The P400 was purchased in May/ June of that year. I was thinking it would sit in the shop for several years until I needed it, but clearly the truck had other plans. I knew I wanted to have some upgrades done to the engine, such as porting the heads, timing gears, and head studs to name a few. Once I looked at the cost of shipping individual heads, it was clear to me the better option was to ship the entire engine to Chris. For only $230, the engine was shipped from western NY to @Twisted Steel Performance in S.C. to get what would be some serious upgrades.
 

DieselAmateur

Diesel or Bust
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Location
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With the engine in good hands, it was time to make some decisions on what exactly to do upgrade and performance wise. Perhaps still a bit traumatized from the connecting rod blowing up, I decided to have almost everything that could be taken out coated with the applicable thermal dispersant/ wear resistant coating. The following parts that were coated are as follows:

Piston tops, skirts, undersides, wrist pins, connecting rods, rod bearings
Oil pump
Timing gears (DS4)
Cylinder head intake/ runners & valves
IP drive gear
Oil pan (inside & outside)

Pretty much everything in the crankcase was coated, save the camshaft. Had I known at the time that cam bearings are a weak point in the 6.5, I would have included that too. But I told myself I had to draw the line somewhere.

In addition to being coated, the heads were also ported, and the valves were unshrouded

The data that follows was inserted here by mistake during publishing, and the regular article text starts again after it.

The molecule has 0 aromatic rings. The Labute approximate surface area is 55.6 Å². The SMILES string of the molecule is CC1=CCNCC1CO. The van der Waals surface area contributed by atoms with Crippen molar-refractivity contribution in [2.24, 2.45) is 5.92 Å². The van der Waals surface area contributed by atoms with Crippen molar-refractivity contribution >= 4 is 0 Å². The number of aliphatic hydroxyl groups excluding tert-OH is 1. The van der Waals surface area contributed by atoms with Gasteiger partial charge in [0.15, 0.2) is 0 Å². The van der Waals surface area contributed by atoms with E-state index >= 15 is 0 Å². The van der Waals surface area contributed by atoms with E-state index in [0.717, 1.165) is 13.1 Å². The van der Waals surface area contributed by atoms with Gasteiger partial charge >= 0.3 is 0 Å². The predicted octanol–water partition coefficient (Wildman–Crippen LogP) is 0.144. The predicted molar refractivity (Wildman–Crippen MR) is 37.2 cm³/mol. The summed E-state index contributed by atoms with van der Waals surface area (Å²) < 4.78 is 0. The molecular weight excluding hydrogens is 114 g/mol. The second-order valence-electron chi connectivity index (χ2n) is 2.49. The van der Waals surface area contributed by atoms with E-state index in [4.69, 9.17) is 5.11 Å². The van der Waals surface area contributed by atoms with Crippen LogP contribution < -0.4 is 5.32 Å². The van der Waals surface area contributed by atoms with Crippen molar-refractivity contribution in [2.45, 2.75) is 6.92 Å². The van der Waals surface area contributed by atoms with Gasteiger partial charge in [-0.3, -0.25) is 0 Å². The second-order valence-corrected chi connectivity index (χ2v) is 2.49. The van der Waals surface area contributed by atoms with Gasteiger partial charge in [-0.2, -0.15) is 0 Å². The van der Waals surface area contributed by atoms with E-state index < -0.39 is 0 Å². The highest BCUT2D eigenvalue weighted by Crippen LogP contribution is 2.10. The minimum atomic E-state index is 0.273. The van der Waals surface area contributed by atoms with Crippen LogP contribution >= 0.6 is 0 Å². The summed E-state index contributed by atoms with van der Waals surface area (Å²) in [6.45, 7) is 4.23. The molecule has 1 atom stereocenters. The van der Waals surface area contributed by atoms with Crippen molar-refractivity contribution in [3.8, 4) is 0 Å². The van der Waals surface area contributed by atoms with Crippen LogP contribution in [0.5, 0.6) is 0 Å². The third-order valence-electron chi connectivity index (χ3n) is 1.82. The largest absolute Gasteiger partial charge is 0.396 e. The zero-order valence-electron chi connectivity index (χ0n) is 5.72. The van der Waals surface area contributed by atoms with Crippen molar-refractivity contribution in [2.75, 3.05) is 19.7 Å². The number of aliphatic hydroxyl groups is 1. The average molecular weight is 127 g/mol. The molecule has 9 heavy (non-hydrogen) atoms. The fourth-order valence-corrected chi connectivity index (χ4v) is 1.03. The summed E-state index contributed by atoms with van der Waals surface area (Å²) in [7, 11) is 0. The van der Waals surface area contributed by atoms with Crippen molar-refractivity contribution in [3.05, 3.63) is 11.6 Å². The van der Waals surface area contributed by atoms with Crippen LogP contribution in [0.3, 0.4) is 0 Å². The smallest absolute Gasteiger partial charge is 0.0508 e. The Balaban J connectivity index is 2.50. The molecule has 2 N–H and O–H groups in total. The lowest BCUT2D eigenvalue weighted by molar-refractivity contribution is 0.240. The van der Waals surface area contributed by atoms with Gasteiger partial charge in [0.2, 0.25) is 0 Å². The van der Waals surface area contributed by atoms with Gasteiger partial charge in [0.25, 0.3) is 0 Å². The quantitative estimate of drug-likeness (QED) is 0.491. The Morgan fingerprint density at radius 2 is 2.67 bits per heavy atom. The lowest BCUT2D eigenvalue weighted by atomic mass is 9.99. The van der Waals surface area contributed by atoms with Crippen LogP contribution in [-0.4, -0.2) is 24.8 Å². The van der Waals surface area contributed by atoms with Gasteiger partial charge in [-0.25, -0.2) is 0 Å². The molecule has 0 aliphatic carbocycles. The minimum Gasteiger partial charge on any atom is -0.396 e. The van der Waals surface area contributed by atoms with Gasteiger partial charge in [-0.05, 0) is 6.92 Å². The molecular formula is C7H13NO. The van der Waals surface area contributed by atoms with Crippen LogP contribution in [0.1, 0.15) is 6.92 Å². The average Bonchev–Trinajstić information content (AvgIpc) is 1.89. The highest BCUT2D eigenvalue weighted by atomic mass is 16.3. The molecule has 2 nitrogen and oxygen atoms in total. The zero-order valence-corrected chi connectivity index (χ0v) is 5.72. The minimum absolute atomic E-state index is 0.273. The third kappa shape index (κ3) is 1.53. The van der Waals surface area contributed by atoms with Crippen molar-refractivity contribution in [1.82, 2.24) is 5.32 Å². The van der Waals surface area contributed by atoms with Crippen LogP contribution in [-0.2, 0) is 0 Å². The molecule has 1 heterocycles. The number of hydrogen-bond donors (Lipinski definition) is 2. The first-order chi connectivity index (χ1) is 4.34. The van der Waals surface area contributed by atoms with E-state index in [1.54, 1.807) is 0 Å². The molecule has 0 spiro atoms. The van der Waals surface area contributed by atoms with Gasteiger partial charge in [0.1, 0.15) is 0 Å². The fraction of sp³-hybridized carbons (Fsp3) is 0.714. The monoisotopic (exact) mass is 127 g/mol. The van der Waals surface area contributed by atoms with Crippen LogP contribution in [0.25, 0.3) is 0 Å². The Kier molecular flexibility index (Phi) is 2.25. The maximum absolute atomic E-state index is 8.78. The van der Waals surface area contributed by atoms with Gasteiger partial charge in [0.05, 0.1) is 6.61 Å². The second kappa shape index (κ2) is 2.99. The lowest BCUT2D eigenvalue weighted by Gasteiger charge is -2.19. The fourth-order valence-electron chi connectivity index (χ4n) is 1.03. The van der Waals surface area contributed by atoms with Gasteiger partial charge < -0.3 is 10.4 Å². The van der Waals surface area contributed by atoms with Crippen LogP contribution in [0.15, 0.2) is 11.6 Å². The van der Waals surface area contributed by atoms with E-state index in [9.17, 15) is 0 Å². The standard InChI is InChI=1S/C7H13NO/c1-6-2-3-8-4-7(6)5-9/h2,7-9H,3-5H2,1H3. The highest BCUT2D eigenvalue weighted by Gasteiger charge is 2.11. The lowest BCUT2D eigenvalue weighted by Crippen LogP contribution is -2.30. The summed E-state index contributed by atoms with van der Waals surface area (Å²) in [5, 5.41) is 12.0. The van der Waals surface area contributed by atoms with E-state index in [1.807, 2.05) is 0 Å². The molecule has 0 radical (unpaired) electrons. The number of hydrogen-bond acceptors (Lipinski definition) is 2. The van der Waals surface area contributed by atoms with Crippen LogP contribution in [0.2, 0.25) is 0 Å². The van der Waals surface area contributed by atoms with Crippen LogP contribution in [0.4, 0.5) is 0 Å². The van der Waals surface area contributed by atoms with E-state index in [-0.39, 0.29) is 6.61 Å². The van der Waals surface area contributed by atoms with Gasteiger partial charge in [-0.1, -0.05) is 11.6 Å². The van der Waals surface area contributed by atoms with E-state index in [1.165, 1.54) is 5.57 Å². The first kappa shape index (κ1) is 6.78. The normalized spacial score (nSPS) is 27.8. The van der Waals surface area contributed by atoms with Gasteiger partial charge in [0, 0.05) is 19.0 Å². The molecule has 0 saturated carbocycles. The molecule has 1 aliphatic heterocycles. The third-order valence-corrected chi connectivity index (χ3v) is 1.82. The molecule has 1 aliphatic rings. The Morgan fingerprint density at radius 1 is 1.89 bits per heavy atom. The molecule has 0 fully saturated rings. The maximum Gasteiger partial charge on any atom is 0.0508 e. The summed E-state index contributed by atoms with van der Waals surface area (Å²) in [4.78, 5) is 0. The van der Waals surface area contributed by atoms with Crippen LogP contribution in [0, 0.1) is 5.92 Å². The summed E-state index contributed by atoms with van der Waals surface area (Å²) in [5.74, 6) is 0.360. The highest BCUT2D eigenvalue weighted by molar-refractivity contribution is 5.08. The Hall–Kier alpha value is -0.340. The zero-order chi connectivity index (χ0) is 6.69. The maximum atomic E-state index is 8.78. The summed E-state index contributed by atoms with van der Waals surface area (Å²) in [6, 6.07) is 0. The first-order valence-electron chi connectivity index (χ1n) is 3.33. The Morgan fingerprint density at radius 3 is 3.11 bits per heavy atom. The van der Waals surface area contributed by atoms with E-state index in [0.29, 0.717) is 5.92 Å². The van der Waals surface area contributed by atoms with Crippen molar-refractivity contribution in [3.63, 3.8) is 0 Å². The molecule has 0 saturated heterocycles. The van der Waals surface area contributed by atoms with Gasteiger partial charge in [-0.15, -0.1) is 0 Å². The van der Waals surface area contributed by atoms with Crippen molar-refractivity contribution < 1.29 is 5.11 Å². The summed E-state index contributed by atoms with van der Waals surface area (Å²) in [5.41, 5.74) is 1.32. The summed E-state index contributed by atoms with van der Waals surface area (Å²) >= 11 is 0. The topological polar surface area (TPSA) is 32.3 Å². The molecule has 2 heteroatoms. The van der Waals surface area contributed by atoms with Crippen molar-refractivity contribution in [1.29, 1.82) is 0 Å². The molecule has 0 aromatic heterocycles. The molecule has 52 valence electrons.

Pistons were machined down to 18:1 before coating, and gapless 2nd rings were installed too
 

DieselAmateur

Diesel or Bust
Messages
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Location
Upstate NY
With all the work being done on the engine over the span of a few months, I decided to do some cleanup/ restoration on the front clip/ engine bay of the truck. The truck is really clean for a 1995, it came from Maryland originally and I purchased it in 2016. With the engine bay empty, the truck was pushed into the shop (doesn't fit in all the way, had to nail a tarp around the opening to somewhat keep out the winter weather) and I proceeded to tear the truck down to the frame as much as felt comfortable for my amateur rank.

Removing the whole front clip and passenger inner & outer fenders is pretty easy. I left the driver side outer fender on as it was easier to have it there keeping the fuse block and some wiring out of my way

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The frame was somewhat greasy and dirty, but in pretty good shape for the year. The only thing really needing attention was the passenger side core support mount

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Since all of the power steering and a/c lines were old or even possibly original, I got all new hoses for each. The original a/c condenser was practically disintegrating, so a new one was ordered and also sent to Chris to be coated with thermal dispersant. The power steering pump looked to be oringinal, and the a/c never worked since I owned the truck, so a new p/s pump and a/c compressor were ordered as well
 

DieselAmateur

Diesel or Bust
Messages
272
Reaction score
551
Location
Upstate NY
Since the truck was getting a shiny new engine, I figured it was only appropriate to do what I could to get the engine bay in the same shape. I rented a massive air compressor, packed about 900# of sandblasting grit into the Camry, and went ham on cleaning up everything forward of the firewall

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She's old but cleans up nicely!